The Great White Sea Canaries

Every summer, thousands of smart, playful white marine creatures gather in the Hudson Bay and Churchill River estuary area. The belugas, or sea canaries as they are often called, announce their arrival with a chorus of enchanting canary-like tunes that captivate nature lovers seeking the excitement of whale-watching and the tranquility of the environment.

Our plane descends into Churchill on the west coast of Hudson Bay in the middle of the Canadian sub-Arctic. During the winter, this is the world’s polar bear capital. But in July, it is the perfect place to get up close and personal with beluga whales and take in the spectacular tapestry of wildflowers and dramatic northern skies.

We climb aboard a hydroplane to begin the trip to the Seal River Heritage Lodge, located on a rocky peninsula in Hudson Bay 65 kilometres north of Churchill. Our fellow travellers are a diverse group with one common denominator – a true passion for nature. We’re glued to the windows, taking in the tundra landscape with its interesting rock formations along the shore and multicoloured waves of wildflowers and lichen. Soon, we catch sight of thousands of beluga whales oving gracefully with the tide.

Set just a few metres from the water, the Sea River Lodge is surrounded by fragrant yellow, red and purple flowers. The area also contains plenty of wild berries that the lodge cook will turn into our favourite pies and desserts.

After a day trip to an Inuit hunting camp, we gather for supper at the lodge. The delicious meal is comparable to the finest cuisines. The next morning, it’s time for our first close encounter with the belugas. In two Zodiac boats, we begin our expedition to the bay, where belugas swim at high speed. The excitement starts when we see their heads turn to get a good look at us (unlike other whales, they have flexible necks). We’re amazed to watch them swim in formation in a rough, synchronized ballet.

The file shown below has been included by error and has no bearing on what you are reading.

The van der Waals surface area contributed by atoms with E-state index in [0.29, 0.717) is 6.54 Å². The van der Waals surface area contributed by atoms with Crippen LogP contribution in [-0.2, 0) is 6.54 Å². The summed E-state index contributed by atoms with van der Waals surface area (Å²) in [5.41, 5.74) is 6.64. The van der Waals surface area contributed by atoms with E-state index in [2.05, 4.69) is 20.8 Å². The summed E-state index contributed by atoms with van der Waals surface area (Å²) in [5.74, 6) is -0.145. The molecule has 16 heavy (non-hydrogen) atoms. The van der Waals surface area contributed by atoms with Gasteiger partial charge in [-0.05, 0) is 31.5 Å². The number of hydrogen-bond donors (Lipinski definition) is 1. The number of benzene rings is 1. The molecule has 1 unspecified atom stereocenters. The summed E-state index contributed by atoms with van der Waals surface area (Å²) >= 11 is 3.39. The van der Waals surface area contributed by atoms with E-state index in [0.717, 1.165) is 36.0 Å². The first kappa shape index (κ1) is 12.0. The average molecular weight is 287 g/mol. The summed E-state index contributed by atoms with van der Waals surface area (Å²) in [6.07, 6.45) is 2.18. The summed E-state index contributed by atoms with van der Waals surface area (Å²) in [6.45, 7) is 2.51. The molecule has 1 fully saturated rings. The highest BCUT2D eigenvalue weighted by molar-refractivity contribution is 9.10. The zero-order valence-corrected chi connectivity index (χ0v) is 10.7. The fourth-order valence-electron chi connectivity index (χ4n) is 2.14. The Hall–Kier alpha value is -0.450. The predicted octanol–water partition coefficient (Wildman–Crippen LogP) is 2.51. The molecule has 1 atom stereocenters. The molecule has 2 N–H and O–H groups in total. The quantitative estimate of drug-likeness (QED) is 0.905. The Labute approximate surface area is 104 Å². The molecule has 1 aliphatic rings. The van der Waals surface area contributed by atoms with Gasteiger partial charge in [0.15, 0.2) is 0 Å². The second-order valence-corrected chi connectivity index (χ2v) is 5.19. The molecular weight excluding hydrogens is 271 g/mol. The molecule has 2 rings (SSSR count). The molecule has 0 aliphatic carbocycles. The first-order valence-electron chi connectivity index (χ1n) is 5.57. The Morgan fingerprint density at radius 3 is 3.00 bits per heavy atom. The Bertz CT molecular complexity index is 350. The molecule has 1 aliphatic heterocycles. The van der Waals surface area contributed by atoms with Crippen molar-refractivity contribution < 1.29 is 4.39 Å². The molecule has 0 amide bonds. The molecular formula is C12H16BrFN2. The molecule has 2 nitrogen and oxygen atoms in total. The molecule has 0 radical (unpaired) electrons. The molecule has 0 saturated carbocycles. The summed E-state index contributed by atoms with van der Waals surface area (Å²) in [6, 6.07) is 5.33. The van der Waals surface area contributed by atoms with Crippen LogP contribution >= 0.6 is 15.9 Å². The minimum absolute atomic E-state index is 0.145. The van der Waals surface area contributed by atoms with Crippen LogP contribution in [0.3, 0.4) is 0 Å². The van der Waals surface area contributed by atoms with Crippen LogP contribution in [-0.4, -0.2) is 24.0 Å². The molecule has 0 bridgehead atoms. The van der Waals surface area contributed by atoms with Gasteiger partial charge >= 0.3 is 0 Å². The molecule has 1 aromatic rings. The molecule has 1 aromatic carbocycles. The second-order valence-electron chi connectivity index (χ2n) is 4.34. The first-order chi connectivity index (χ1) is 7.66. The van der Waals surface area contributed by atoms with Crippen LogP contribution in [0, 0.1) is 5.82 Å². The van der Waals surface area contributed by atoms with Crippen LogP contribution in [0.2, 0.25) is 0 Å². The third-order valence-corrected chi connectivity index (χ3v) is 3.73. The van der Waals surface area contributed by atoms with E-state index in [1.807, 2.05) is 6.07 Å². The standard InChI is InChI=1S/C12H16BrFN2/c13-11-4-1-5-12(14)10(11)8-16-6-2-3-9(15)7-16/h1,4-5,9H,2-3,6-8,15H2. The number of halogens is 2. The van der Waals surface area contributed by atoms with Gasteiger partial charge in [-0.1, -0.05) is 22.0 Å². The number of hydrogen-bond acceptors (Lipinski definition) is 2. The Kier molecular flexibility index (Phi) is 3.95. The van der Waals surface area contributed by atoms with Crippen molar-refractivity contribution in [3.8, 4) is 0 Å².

The largest groups of whales prefer the slightly warmer water found where the river flows into the bay. During low tides it becomes a great pool. Whales are all around us. The calves swim calmly by their mothers. The babies are gray-brown until their colour fades to white when they reach maturity.

The calves are very curious. Some swim toward the engine, placing themselves in front of the chorro de expulsion to get a free ride. Others go underneath the boat and rub their bodies on the rubber on the bottom. Mike, our host and leader, places a hydrophone under the water, and immediately the boats fill with the sound of their calls. As we listen to their song, we can finally appreciate why they are sometimes called sea canaries.

“I want to jump in the water,” says Alain, a 60-year-old New Yorker. “Go ahead,” says Mike. “The water is crisp but not too cold. With this dry suit, you’ll be just fine. Go slowly and start swimming toward the back of the boat. Then hold on to the rope. When we start moving, we’ll drag you along. The whales will swim next to you to keep an eye on what’s going on.”

Swimming with belugas is like floating with lighthearted phantoms in a dark summer night. The darkness of the naturally murky waters contrasts with the dazzling white skin of the whales. It’s a once-in-a-lifetime experience.

Back in the cabin, we sit by the fireplace, comparing impressions of the beluga adventure we’ve just experienced. But the day’s adventure isn’t over yet, as someone shouts, “The aurora borealis!” The night sky is painted in beams of the brightest lights. A green light moves across the sky as if dancing to the sounds of a symphony. It’s a light show of motion and colour in an infinite series of combinations. We’re fortunate to see the display because summer is not usually the best season for the northern lights.

The days fly by. The memories pile up – caribou running across lush vegetation, amusing sik-siks hiding in the rocks, Arctic terns, gulls and wimbrels flying over the purple-red and orange skies at sunset, all sorts of lichen formations and, again, the most prominent feature: brilliant fields of wildflowers everywhere.

A vacation experience no nature lover could ever forget.